Research Relevant to the Prevention of Blood Pressure–Related Diseases in Lower-Income Regions

Strategies to reduce the burden of blood pressure–related diseases in lower-income countries requires research. Although most requirements are for operational research, there is still a need for research that will provide evidence about the effects of novel interventions for disease prevention that may be of special relevance to particular populations. Research into region-specific strategies targeting important determinants of blood pressure, such as salt intake or obesity, may yield useful information. However, the greatest current need is for operational research to determine how best to implement affordable drug-based preventive programs that have proven effective in reducing blood pressure–related diseases, such as stroke and coronary heart disease. Novel approaches are required, because the models developed for use in higher-income countries are neither affordable nor practical given current and foreseeable resource constraints.

One research strategy that may have particular merit is the conduct of cluster-randomized trials of new healthcare delivery strategies for the prevention of blood pressure–related diseases. This could involve the development of regionally tailored packages of interventions targeted to healthcare providers and designed to increase the identification of high-risk individuals and to improve their treatment according to evidence-based, resource-sensitive algorithms. Key components of such a package would need to include healthcare provider training, simple algorithms for screening, treatment and follow-up, and reliable drug supply. Intervention packages targeted to consumers could also be assessed. Components might include free or subsidized drugs, health education about blood pressure and cardiovascular disease, and community programs aimed at increasing self-referral for risk assessment. Although such research programs are challenging to implement and require significant resources, they are still likely to be much less expensive than the trial programs required for the development and registration of new antihypertensive drugs and of much greater potential benefit for the prevention of blood pressure–related diseases globally.


Nonoptimal blood pressure is the leading cause of death globally, responsible for 7 million deaths annually. Most of these deaths and most of the disability caused by blood pressure–related diseases are suffered by people in lower-income countries. The resulting burden threatens already fragile health systems, as well as social and economic development. Yet, very few people receive blood pressure–lowering therapy in many lower-income countries. The reasons for this are complex but largely involve the limitations of primary healthcare systems to deliver effective and affordable care. The solutions are also complex and will not be easily found in the approaches adopted by most higher-income countries given the costs involved. Specific solutions are required for different regional circumstances. These need to reflect competing disease burdens, financial resources, human resources, and cultural and societal values regarding the relative importance of strategies focused on disease prevention as opposed to treatment. Novel research strategies are required to identify the optimal path toward this goal.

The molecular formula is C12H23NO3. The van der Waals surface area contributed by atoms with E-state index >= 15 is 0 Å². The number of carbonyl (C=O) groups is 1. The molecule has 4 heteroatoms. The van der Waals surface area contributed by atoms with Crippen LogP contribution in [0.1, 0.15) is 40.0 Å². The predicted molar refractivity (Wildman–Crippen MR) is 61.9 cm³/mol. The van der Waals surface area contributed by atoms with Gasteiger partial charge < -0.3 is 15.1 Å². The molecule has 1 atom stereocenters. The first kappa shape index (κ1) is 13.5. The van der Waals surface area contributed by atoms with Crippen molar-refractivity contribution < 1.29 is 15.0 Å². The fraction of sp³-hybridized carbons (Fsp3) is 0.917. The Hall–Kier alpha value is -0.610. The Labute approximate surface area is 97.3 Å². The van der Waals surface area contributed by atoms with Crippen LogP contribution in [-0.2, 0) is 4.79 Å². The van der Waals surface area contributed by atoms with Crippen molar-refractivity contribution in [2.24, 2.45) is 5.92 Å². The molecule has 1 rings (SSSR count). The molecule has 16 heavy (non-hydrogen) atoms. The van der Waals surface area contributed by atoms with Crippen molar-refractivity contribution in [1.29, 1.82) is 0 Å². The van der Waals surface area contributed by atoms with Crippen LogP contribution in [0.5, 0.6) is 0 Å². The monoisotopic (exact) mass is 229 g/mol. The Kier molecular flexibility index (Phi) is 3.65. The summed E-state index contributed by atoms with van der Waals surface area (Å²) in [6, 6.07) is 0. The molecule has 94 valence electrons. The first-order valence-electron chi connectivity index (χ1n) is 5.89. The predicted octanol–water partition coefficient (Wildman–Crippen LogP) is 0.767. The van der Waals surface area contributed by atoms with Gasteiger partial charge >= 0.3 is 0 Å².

We gratefully acknowledge the contribution of Associate Professor Bruce Neal to this work.

Sources of Funding

This work was supported in part by a program grant from the National Health and Medical Research Council of Australia. V.P. is a recipient of a National Heart Foundation of Australia Astra Zeneca Fellowship and a Royal Australasian College of Physicians Pfizer Cardiovascular Research Fellowship.




Correspondence to Vlado Perkovic, George Institute for International Health, University of Sydney, PO Box M201, Level 10, King George V Building, Royal Prince Alfred Hospital, Missenden Rd, Sydney, NSW 2050, Australia. E-mail